• Splitting configuration from hardware description
  • Hypervisor bindings (configuring a hypervisor with the DT)
  • Coordination between projects using DT

Speakers
avatar for Grant Likely

Grant Likely

Fellow, Linaro
Grant Likely is a Linux kernel developer and maintainer of the Device Tree subsystem. Grant's first involvement with Linux development was back in 2004 while working on an embedded system. Linux didn't support his platform, so after he got Linux to boot, he posted his changes publicly and got them merged into mainline. Since then, he has been actively involved in improving the state of embedded Linux and hasworked with many different embedded... Read More →


Wednesday October 15, 2014 4:30pm - 5:20pm
Room 28

4:30pm

Tame the USB Gadgets Talkative Beast - Krzysztof Opasiak, Samsung
The new USB composite gadget ConfigFS interface allows user to compose an custom gadget form USB functions at runtime. Function logic may be placed not only in kernel modules but also in userspace using FunctionFS. Usage of legacy gadgets was reduced to one modprobe command. While new interface provides good flexibility, it might take as many as 20 commands to set up an gadget. This definitely requires userspace reaction which will tame this talkative beast.
First, this presentation will provide an overview of new USB interface features and show how to use them from command line. Then userspace response is given. Libusbg, C library for gadget management with its brand new functionality - gadget schemes will be presented. Final step is going to be introduction of gadgetd - open source daemon for convenient, system wide USB gadget and FunctionFS based services manager.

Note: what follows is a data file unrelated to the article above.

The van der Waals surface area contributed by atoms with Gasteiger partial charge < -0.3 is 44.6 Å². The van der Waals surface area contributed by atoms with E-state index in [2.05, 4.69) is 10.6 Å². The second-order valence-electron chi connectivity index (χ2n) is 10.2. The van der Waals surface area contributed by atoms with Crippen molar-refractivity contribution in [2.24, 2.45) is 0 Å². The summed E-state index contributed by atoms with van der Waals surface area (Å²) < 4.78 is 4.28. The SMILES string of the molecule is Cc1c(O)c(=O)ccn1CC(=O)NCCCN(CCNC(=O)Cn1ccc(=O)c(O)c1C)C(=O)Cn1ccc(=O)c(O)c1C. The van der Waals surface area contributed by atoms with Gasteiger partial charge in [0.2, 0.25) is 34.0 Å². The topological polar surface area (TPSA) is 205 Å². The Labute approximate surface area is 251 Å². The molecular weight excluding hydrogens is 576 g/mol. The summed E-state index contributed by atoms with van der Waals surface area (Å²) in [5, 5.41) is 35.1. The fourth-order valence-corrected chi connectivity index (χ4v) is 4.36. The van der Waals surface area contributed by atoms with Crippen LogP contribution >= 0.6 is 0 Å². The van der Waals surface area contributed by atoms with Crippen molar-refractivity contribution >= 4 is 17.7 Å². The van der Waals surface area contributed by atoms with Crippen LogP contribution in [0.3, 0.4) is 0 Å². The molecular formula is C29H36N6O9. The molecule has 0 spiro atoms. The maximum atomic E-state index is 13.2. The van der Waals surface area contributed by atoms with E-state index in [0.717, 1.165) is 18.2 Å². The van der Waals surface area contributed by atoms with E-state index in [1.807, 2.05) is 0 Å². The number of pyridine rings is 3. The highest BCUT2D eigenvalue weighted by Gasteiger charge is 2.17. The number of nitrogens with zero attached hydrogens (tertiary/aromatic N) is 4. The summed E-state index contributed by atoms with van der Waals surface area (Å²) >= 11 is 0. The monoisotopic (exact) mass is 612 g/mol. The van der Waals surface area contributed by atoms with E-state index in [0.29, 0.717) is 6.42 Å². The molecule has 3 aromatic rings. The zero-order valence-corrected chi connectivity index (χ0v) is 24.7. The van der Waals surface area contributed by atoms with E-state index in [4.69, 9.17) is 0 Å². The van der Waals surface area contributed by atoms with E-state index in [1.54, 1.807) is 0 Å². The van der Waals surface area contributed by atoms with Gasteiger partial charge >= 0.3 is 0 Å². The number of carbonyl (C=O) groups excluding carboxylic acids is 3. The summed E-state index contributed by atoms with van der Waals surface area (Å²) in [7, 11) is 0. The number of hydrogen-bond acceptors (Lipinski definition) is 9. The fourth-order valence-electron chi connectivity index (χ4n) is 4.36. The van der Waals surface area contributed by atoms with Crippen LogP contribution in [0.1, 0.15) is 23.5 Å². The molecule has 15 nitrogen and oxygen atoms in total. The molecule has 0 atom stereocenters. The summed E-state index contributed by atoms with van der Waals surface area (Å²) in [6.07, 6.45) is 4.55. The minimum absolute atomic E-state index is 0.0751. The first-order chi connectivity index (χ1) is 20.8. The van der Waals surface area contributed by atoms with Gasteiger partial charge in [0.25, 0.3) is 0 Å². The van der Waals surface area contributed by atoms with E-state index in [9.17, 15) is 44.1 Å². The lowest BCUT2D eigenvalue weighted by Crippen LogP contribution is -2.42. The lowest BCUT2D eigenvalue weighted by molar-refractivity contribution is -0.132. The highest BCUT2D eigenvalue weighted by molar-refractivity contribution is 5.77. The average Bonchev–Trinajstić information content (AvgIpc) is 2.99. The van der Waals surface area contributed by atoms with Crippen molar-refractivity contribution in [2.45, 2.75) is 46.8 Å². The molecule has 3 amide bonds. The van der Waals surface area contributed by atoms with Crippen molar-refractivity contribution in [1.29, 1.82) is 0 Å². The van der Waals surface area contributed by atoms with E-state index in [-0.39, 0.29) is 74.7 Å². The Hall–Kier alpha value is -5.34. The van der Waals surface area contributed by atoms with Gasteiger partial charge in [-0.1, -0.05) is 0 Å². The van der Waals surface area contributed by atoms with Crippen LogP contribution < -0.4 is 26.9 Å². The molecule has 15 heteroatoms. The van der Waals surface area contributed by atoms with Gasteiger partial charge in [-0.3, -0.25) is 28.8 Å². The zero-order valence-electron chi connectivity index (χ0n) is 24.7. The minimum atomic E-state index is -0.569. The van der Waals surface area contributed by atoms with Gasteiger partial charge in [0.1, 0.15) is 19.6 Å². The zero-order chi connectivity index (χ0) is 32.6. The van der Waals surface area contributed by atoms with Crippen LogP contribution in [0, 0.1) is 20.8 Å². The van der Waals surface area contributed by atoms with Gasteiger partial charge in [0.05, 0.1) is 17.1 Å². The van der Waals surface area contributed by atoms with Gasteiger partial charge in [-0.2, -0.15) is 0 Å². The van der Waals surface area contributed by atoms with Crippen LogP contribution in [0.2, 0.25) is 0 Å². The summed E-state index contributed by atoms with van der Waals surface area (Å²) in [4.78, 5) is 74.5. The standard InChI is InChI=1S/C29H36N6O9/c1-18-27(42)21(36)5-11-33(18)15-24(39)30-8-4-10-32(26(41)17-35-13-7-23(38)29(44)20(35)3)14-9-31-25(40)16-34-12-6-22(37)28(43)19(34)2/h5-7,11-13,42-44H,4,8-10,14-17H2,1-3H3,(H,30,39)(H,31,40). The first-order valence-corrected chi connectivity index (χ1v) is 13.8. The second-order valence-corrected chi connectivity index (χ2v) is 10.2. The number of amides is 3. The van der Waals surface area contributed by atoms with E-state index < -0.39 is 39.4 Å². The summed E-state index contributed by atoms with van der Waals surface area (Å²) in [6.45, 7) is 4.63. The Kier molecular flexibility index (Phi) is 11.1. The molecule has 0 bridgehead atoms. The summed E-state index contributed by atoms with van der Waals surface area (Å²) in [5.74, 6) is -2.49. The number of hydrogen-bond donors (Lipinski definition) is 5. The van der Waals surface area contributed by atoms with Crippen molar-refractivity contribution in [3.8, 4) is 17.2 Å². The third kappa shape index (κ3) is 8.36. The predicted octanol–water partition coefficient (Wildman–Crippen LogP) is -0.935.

Speakers
avatar for Krzysztof Opasiak

Krzysztof Opasiak

Samsung R&D Institute Poland
Krzysztof graduated with distinction from Warsaw University of Technology, Warsaw, Poland in February 2014. Since 2012 connected with Samsung R&D Institute Poland. Since march 2013 involved in USB related works in Tizen OS. Maintainer of libusbgx - library for USB gadgets management through ConfigFS. Speaker on ELCE 2014 & 2015, Next Generation Security Conference 2015, FOSDEM 2016 and a few others.


Wednesday October 15, 2014 4:30pm - 5:20pm
Room 26

4:30pm

Tizen-Meta as Security and Connectivity Layers For Yocto Project - Dominig ar Foll, Intel
The Internet of Things (IoT) is growing fast and opens large opportunities to embedded Linux. Unfortunately traditional embedded Linux has been weak when it comes to security and complex connectivities enabling.
Tizen which has been developed as a Linux base OS for connected object (phone, TV, car) is on the other side very well equipped in that area.
We will start by explaining what is Tizen architecture and how it provides Security and Connectivity facilities on top of a base Linux.
We will then show how Yocto and Tizen-meta can be used to create embedded devices which benefit from several years of work done by the Tizen community.
In particular we will review :
- the mandatory access control enabling in an embedded device
- the enforcement of good behavior by applications
- resource access control
- connectivity layers
- HTML5 App enabling.
- multi user mode enabling.

Speakers
avatar for Dominig ar Foll

Dominig ar Foll

Senior Software Architect, Intel Open Source
Dominig Ar Foll (Dominique Le Foll) holds a Master degree in Computer Science from the Military School ESAT in Paris. He started as a research engineer during ten years before joining the Telecom Industry. Dominig has won several patents in Europe, US and Asia and regularly talk in international conferences. His experience in the securitisation of pay TV service has lead him to work on the security extensions for Meego TV and Tizen IVI. He... Read More →